I’m really glad you’re reading this. Thank you for taking an interest in your friend and being willing to learn more about the crippling effects of chronic illness on their life.
There’s so much your friend wants you to know but probably won’t tell you. It could be because it’s awkward. How do you tell someone that you experience extreme pain every day, whether it be physical, mental, or emotional, and not seem like you’re just complaining or wanting attention.
Being chronically ill, I have experienced many years of being unable to explain myself. For most of that time, I had no idea what was going on. And, honestly, the pre-diagnosis years of suffering were full of unexplainable highs and lows that left me blaming myself. I thought that I must have been doing something wrong to feel the way I did.
Once my condition became bad enough that I realized a better sleep schedule, some exercise, and a healthy diet wouldn’t fix it, I had to start digging to get to the bottom of what had been causing such grief. Finding out I had chronic Lyme Disease and co-infections was actually a blessing because then I could begin a treatment regimen. It also gave me an explanation to share with others, because previously I had just thought I was crazy.
If your friend suffers from a chronic illness, they need you!
They need people who care about them to be there in both the good times and the bad.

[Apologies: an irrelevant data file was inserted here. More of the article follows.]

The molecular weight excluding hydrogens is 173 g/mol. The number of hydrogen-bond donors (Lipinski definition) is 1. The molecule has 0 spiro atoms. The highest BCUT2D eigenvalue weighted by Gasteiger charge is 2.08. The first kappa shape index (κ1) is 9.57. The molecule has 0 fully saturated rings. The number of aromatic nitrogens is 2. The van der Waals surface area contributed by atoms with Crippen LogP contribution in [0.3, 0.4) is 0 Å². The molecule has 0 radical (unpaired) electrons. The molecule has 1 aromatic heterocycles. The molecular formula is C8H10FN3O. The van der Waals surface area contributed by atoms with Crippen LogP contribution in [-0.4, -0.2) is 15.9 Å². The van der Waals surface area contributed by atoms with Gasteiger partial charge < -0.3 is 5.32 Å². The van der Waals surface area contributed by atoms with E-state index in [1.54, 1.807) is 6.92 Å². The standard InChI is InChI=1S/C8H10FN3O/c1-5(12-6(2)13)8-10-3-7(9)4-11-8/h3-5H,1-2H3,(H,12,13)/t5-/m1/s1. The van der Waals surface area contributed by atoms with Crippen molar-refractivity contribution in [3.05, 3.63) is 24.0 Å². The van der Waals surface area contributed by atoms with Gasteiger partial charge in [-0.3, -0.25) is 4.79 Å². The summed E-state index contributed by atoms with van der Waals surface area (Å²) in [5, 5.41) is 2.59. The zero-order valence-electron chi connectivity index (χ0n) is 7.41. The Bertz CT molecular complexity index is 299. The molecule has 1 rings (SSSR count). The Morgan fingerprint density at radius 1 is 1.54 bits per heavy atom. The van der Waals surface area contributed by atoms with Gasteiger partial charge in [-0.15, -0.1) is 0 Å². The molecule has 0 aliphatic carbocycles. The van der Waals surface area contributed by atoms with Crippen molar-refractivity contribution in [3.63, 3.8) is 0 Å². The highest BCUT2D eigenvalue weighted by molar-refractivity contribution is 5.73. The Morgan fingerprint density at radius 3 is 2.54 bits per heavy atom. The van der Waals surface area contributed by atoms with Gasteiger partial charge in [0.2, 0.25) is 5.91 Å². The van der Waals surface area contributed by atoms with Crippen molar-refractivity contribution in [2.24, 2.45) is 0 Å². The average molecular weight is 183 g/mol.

Here are some things you could do to be a better source of support for your chronically ill friend as they walk through life:
1. Believe them
This should be obvious, but, sadly, sometimes it’s not. If your friend has a chronic illness, please believe them. Believe the symptoms they say they have. Just affirming that you recognize that they are struggling means a lot to someone who’s living life with an illness that may be invisible to the outside world.
2. Ask questions
One of the best ways to better understand your friend’s struggle is to ask questions. Ask them what symptoms they experience and what makes them better or worse. Ask what treatment they do. Ask how they’re feeling emotionally about it all. Ask, and then be willing to listen to the answers.
3. Find out what they need
This goes along with asking questions. It would be helpful to ask your friend what tasks are hardest for them to complete with your chronic illness. Perhaps ask their other friends or family members what they have noticed your friend needs. Observe your friend’s life to try to find out what they need and then find a way to help them with it.
4. Spend time with them on their terms
One of the most frustrating things about having a chronic illness is that it can limit one’s ability to do normal social activities. Your friend is still a human being who needs social interaction, but having to go out and about may be too difficult. Go to them, but only if they’re up for it. Be really good about communicating with them to figure out what they actually need.
Suffering from a chronic illness can strip pieces of your friend’s personality from them, so even if they used to be outgoing, they may prefer to be alone at times. They also might not have the energy to talk, and if you come over they’ll exert all that they have stored up. If they want to hang out, be there for them in a way that accommodates their needs.
5. Be understanding